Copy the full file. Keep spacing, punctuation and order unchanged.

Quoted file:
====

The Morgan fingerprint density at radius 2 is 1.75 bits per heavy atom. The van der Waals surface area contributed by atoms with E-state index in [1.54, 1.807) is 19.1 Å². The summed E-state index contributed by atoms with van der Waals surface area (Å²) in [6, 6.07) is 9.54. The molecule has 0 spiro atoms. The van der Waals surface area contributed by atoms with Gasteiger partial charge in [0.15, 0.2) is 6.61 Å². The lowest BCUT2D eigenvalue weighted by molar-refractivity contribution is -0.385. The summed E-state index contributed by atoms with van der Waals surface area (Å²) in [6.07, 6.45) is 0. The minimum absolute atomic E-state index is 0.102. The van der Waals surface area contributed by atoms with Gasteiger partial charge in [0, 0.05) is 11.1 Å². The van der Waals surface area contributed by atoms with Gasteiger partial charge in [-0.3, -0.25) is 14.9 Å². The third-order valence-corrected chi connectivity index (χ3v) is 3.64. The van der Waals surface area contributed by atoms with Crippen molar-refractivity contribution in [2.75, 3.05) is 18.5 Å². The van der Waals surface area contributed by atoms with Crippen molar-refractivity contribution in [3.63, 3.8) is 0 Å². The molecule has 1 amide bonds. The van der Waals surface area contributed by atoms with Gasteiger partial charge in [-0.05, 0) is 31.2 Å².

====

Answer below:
The Morgan fingerprint density at radius 2 is 1.75 bits per heavy atom. The van der Waals surface area contributed by atoms with E-state index in [1.54, 1.807) is 19.1 Å². The summed E-state index contributed by atoms with van der Waals surface area (Å²) in [6, 6.07) is 9.54. The molecule has 0 spiro atoms. The van der Waals surface area contributed by atoms with Gasteiger partial charge in [0.15, 0.2) is 6.61 Å². The lowest BCUT2D eigenvalue weighted by molar-refractivity contribution is -0.385. The summed E-state index contributed by atoms with van der Waals surface area (Å²) in [6.07, 6.45) is 0. The minimum absolute atomic E-state index is 0.102. The van der Waals surface area contributed by atoms with Gasteiger partial charge in [0, 0.05) is 11.1 Å². The van der Waals surface area contributed by atoms with Gasteiger partial charge in [-0.3, -0.25) is 14.9 Å². The third-order valence-corrected chi connectivity index (χ3v) is 3.64. The van der Waals surface area contributed by atoms with Crippen molar-refractivity contribution in [2.75, 3.05) is 18.5 Å². The van der Waals surface area contributed by atoms with Crippen molar-refractivity contribution in [3.63, 3.8) is 0 Å². The molecule has 1 amide bonds. The van der Waals surface area contributed by atoms with Gasteiger partial charge in [-0.05, 0) is 31.2 Å².